Govt Spends Rs 14,500 Crore On Airports Before Selling Them To Private Companies! But Why?
Since 2017-18, the government has spent and will be spending Rs 14,500 crore on revamping infrastructure at 25 airports it is planning to privatise.
Where Did The Money Go?
The Airports Authority of India (AAI) has spent billions of rupees in the following:
- Building new terminal buildings, runways
- Reinforcing taxiways
- Upgrading aircraft landing systems, radars
and other heavy duty and capital intensive infrastructure works.
Six airports have been handed over to the Adani group for 50 years.
It spent over Rs 300 crore in completing various infrastructure works at these six airports.
Of this, Rs 100 crore was spent on extending and strengthening runways at Thiruvananthapuram and Guwahati.
Adani Accused Of Not Paying Dues
The AAI employees’ union wrote a letter to PM Narendra Modi accusing Adani of failing to pay for the works that were being undertaken.
Adani was supposed to pay Rs 2000 crore including GST after the handover of three airports.
The union demanded stringent action including forfeiture of performance deposit and ultimately cancellation of the contract.
Agreements signed by Adani for three airports state that he is liable to pay “all amounts that have been incurred by AAI in respect of contracts relating to work in progress.”
This amount was to be paid by Adani within 120 days from the commercial operation dates.
Adani’s spokesperson defended him and said that for three airports – Thiruvananthapuram, Guwahati & Jaipur – that he has not yet taken over, he will follow the timelines set out for dues.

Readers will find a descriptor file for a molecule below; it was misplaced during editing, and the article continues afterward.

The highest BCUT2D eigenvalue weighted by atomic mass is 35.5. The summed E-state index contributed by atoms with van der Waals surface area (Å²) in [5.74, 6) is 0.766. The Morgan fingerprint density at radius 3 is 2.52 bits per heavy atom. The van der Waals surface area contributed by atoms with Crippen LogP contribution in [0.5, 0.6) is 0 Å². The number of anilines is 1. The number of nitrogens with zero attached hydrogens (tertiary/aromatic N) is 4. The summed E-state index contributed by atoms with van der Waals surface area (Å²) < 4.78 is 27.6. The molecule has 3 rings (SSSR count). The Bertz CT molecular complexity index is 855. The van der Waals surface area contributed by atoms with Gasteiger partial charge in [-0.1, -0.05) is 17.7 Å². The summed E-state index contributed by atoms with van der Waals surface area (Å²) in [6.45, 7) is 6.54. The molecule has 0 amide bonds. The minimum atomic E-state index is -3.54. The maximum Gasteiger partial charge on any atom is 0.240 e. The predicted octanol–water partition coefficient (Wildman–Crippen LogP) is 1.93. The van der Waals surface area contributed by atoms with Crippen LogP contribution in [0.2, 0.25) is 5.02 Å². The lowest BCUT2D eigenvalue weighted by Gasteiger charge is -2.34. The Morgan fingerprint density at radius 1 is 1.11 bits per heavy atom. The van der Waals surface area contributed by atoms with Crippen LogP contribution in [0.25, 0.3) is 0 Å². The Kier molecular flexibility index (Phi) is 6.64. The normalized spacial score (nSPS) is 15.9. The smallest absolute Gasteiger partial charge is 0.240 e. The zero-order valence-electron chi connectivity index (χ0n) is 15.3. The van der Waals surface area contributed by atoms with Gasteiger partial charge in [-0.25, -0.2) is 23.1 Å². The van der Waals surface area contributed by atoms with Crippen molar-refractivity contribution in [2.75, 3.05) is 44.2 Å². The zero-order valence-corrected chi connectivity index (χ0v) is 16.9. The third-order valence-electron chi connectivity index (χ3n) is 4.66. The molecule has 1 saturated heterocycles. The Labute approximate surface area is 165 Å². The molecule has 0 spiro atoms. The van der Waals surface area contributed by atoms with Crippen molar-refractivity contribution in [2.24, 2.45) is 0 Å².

The spokesperson added that he has paid the entire dues relating to the privatization of Ahmedabad, Lucknow and Mangaluru airports to the AAI.
Airports including Chennai, Amritsar, Ranchi, Dehradun and many others are set to be transferred to private players from 2022 to 2025 in a bid to earn Rs 20,872 crore.
The amount to be earned from selling them off might fetch the government good returns on what it has spent on them, but there is no sure sign of the exercise being successful yet.
For example, the Modi government is still struggling to privatise Air India.
Moreover, revenues from its two biggest public-private participation drives at Delhi and Mumbai airports have virtually stagnated over the last few years.
The Common Man To Bear Costs (Again)
The public would eventually have to bear the costs of the government’s spending spree.
This is because in order for corporations to maximise their profits and realise the money paid to the government, they would have to start levying high airport user charges.
So, “citizens using airports built with their own money will be double taxed”, sums up Biswajit Dhar, professor of economic studies and planning at Jawaharlal Nehru University (JNU).